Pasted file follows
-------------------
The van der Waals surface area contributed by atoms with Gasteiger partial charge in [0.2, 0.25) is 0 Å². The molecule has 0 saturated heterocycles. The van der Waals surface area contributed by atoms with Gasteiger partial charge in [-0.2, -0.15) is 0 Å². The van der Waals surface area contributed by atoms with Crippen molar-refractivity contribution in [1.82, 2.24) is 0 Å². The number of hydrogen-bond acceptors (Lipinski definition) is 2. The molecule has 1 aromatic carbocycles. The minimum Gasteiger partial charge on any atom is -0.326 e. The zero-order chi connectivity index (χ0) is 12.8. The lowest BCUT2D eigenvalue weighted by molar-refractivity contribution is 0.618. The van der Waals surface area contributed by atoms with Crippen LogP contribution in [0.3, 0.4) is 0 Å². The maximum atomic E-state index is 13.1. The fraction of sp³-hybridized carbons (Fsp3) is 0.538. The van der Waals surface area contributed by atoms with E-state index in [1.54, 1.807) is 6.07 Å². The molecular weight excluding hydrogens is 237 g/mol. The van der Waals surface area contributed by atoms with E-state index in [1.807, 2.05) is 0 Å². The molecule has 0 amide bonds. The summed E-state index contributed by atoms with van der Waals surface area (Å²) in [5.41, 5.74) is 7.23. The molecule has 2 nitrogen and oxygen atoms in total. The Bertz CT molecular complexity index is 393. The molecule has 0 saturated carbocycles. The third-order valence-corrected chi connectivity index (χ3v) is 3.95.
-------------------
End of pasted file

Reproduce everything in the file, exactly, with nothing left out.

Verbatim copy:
The van der Waals surface area contributed by atoms with Gasteiger partial charge in [0.2, 0.25) is 0 Å². The molecule has 0 saturated heterocycles. The van der Waals surface area contributed by atoms with Gasteiger partial charge in [-0.2, -0.15) is 0 Å². The van der Waals surface area contributed by atoms with Crippen molar-refractivity contribution in [1.82, 2.24) is 0 Å². The number of hydrogen-bond acceptors (Lipinski definition) is 2. The molecule has 1 aromatic carbocycles. The minimum Gasteiger partial charge on any atom is -0.326 e. The zero-order chi connectivity index (χ0) is 12.8. The lowest BCUT2D eigenvalue weighted by molar-refractivity contribution is 0.618. The van der Waals surface area contributed by atoms with Crippen LogP contribution in [0.3, 0.4) is 0 Å². The maximum atomic E-state index is 13.1. The fraction of sp³-hybridized carbons (Fsp3) is 0.538. The van der Waals surface area contributed by atoms with E-state index in [1.54, 1.807) is 6.07 Å². The molecular weight excluding hydrogens is 237 g/mol. The van der Waals surface area contributed by atoms with E-state index in [1.807, 2.05) is 0 Å². The molecule has 0 amide bonds. The summed E-state index contributed by atoms with van der Waals surface area (Å²) in [5.41, 5.74) is 7.23. The molecule has 2 nitrogen and oxygen atoms in total. The Bertz CT molecular complexity index is 393. The molecule has 0 saturated carbocycles. The third-order valence-corrected chi connectivity index (χ3v) is 3.95.